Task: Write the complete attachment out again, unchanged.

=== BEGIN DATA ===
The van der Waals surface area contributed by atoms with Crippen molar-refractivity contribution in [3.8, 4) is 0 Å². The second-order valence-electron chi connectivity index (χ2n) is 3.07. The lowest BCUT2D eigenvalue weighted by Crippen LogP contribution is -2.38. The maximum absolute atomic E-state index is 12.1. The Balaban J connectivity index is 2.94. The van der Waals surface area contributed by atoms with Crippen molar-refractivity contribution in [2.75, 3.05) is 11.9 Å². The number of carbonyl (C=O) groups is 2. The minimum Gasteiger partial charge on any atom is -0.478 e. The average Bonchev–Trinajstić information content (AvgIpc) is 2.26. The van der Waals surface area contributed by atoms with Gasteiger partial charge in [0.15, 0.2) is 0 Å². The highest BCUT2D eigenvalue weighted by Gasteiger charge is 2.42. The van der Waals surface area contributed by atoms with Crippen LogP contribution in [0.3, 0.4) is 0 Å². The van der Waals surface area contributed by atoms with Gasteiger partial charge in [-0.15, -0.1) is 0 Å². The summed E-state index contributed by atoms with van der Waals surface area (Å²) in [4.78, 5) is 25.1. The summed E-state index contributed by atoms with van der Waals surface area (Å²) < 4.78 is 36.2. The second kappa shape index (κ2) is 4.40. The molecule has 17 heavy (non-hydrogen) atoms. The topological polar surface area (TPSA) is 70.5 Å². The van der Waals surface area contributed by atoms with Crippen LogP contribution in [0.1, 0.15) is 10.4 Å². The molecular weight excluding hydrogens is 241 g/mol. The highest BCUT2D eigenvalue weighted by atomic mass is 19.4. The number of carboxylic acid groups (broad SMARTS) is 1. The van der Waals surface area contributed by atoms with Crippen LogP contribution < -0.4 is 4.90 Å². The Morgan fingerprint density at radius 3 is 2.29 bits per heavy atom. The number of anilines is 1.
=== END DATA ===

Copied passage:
The van der Waals surface area contributed by atoms with Crippen molar-refractivity contribution in [3.8, 4) is 0 Å². The second-order valence-electron chi connectivity index (χ2n) is 3.07. The lowest BCUT2D eigenvalue weighted by Crippen LogP contribution is -2.38. The maximum absolute atomic E-state index is 12.1. The Balaban J connectivity index is 2.94. The van der Waals surface area contributed by atoms with Crippen molar-refractivity contribution in [2.75, 3.05) is 11.9 Å². The number of carbonyl (C=O) groups is 2. The minimum Gasteiger partial charge on any atom is -0.478 e. The average Bonchev–Trinajstić information content (AvgIpc) is 2.26. The van der Waals surface area contributed by atoms with Gasteiger partial charge in [0.15, 0.2) is 0 Å². The highest BCUT2D eigenvalue weighted by Gasteiger charge is 2.42. The van der Waals surface area contributed by atoms with Crippen LogP contribution in [0.3, 0.4) is 0 Å². The van der Waals surface area contributed by atoms with Gasteiger partial charge in [-0.15, -0.1) is 0 Å². The summed E-state index contributed by atoms with van der Waals surface area (Å²) in [4.78, 5) is 25.1. The summed E-state index contributed by atoms with van der Waals surface area (Å²) < 4.78 is 36.2. The second kappa shape index (κ2) is 4.40. The molecule has 17 heavy (non-hydrogen) atoms. The topological polar surface area (TPSA) is 70.5 Å². The van der Waals surface area contributed by atoms with Crippen LogP contribution in [0.1, 0.15) is 10.4 Å². The molecular weight excluding hydrogens is 241 g/mol. The highest BCUT2D eigenvalue weighted by atomic mass is 19.4. The number of carboxylic acid groups (broad SMARTS) is 1. The van der Waals surface area contributed by atoms with Crippen LogP contribution < -0.4 is 4.90 Å². The Morgan fingerprint density at radius 3 is 2.29 bits per heavy atom. The number of anilines is 1.